Please enable JavaScript to view the comments powered by Disqus.

Saving for Retirement

With One Year to Go

Look for free money and line up loans.

With five years to go before your final tuition bill is due, you can keep up to a fourth of your college account in conservative stock funds, but shift about half your money into a bond fund or "laddered" CDs so a portion matures each year. Move the money you need for next year's bill into a money-market fund. Repeat each year.

Calculate your expected family contribution again. If it looks as if you'll qualify for financial aid, try to lower the income included in the calculations -- by, say increasing your pre-tax contributions to a flexible spending account, if your employer offers it.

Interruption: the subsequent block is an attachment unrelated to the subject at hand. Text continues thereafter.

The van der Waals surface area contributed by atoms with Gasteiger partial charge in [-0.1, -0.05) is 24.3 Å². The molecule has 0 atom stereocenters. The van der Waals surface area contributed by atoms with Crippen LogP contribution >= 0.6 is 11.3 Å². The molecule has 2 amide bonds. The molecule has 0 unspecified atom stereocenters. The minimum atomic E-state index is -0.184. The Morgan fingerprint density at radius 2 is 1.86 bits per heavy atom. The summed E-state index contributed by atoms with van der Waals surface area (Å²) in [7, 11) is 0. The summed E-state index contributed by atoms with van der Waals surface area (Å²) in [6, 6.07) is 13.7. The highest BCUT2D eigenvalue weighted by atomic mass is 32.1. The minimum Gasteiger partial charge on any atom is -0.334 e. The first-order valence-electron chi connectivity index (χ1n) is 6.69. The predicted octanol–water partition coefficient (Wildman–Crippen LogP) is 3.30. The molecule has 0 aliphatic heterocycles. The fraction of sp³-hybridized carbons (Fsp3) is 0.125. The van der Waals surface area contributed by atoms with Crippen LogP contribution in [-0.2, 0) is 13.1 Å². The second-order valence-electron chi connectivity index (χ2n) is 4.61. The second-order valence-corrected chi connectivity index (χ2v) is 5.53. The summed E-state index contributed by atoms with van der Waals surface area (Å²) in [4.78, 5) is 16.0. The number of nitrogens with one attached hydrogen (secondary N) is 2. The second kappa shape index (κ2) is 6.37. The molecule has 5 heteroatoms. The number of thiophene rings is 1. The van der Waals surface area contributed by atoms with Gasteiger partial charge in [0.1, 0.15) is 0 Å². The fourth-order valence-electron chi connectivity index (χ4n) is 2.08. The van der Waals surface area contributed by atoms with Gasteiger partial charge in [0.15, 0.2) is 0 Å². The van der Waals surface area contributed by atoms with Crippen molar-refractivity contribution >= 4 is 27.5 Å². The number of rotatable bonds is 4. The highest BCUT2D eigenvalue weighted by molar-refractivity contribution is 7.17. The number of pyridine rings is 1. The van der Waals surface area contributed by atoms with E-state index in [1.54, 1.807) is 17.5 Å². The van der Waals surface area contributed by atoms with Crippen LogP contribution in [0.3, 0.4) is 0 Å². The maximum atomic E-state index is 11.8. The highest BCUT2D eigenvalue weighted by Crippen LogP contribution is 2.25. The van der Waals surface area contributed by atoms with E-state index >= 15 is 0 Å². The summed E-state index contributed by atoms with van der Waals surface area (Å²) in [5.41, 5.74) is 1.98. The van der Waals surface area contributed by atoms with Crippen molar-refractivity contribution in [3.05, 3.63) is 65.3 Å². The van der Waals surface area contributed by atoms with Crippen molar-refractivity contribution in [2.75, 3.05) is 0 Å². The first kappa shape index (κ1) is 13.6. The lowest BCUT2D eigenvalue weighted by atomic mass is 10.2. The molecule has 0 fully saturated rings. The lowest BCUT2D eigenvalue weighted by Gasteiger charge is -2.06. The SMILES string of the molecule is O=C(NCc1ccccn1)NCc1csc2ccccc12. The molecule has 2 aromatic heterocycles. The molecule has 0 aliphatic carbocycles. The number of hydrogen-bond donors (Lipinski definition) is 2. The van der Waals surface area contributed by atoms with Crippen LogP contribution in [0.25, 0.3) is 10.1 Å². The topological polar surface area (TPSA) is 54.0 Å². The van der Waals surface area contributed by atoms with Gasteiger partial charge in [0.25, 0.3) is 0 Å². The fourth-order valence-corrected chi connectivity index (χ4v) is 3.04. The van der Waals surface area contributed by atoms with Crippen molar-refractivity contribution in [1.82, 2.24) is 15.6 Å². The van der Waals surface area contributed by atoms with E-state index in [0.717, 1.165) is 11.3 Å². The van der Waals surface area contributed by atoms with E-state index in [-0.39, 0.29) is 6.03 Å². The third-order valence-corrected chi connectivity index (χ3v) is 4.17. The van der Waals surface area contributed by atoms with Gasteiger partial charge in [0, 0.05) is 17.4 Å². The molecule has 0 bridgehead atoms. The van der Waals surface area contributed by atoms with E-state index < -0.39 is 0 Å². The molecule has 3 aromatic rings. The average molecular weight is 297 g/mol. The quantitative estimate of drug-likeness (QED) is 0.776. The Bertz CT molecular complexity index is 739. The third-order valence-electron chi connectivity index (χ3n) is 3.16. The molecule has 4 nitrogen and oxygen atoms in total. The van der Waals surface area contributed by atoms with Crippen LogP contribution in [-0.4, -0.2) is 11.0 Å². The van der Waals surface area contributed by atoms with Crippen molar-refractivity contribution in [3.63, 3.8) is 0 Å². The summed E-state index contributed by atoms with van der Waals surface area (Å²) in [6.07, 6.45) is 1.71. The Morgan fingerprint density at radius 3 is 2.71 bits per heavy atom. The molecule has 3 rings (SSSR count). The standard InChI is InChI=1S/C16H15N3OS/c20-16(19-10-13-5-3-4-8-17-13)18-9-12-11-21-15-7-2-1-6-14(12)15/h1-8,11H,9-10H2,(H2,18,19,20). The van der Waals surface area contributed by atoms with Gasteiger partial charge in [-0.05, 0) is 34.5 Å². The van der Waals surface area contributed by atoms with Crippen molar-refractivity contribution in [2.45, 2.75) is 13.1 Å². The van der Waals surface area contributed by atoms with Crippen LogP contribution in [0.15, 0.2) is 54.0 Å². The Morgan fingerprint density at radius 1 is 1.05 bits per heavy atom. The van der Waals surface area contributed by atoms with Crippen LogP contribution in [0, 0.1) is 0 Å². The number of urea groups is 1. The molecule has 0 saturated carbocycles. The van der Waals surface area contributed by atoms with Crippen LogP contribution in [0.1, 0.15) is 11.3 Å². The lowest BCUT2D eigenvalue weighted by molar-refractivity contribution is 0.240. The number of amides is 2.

Line up loans. You won't know how much you'll need to borrow until you get the aid package from the college, which usually comes in April. If you don't qualify for a low-interest, need-based loan, you can apply for a PLUS loan (in your name) or a Stafford loan (in your child's name).

If you don't have a home-equity line of credit, apply for one well in advance of your first tuition payment. Home-equity lines charge the prime rate or prime plus one point, and the interest is usually tax-deductible if you itemize.


You can borrow 401(k) money at a moderate interest rate -- typically at prime plus one point, which you pay back into your account. You won't owe taxes on the loan as long as you repay it. Borrowing from a 401(k) is usually more expensive than student loans and home-equity loans -- especially when you consider how much you'll lose in earnings while the money isn't invested.

Sell on rallies. After your child starts college, look for market upswings to start selling your stocks or stock-fund shares. You don't want to be forced to sell during a market tumble to cover an impending tuition bill.

With Five Years to Go
Last Minute Ways to Ease the Pain